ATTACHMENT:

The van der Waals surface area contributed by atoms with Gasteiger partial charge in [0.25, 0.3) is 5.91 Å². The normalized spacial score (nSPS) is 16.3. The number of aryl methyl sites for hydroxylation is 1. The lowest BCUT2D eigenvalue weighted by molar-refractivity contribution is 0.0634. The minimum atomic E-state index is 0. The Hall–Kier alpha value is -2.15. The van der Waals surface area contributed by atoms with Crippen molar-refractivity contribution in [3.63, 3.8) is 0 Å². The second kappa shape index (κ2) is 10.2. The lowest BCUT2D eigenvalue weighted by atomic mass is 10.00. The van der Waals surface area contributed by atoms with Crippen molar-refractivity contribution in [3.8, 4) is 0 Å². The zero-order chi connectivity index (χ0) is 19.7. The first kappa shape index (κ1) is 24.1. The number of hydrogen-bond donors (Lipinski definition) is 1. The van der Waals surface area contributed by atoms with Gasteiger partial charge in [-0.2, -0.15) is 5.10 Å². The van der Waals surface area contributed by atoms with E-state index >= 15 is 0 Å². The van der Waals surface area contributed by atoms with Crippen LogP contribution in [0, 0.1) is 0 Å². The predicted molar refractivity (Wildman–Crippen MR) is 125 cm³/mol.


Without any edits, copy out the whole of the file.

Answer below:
The van der Waals surface area contributed by atoms with Gasteiger partial charge in [0.25, 0.3) is 5.91 Å². The normalized spacial score (nSPS) is 16.3. The number of aryl methyl sites for hydroxylation is 1. The lowest BCUT2D eigenvalue weighted by molar-refractivity contribution is 0.0634. The minimum atomic E-state index is 0. The Hall–Kier alpha value is -2.15. The van der Waals surface area contributed by atoms with Crippen molar-refractivity contribution in [3.63, 3.8) is 0 Å². The second kappa shape index (κ2) is 10.2. The lowest BCUT2D eigenvalue weighted by atomic mass is 10.00. The van der Waals surface area contributed by atoms with Crippen molar-refractivity contribution in [3.8, 4) is 0 Å². The zero-order chi connectivity index (χ0) is 19.7. The first kappa shape index (κ1) is 24.1. The number of hydrogen-bond donors (Lipinski definition) is 1. The van der Waals surface area contributed by atoms with Gasteiger partial charge in [-0.2, -0.15) is 5.10 Å². The van der Waals surface area contributed by atoms with E-state index >= 15 is 0 Å². The van der Waals surface area contributed by atoms with Crippen LogP contribution in [0, 0.1) is 0 Å². The predicted molar refractivity (Wildman–Crippen MR) is 125 cm³/mol.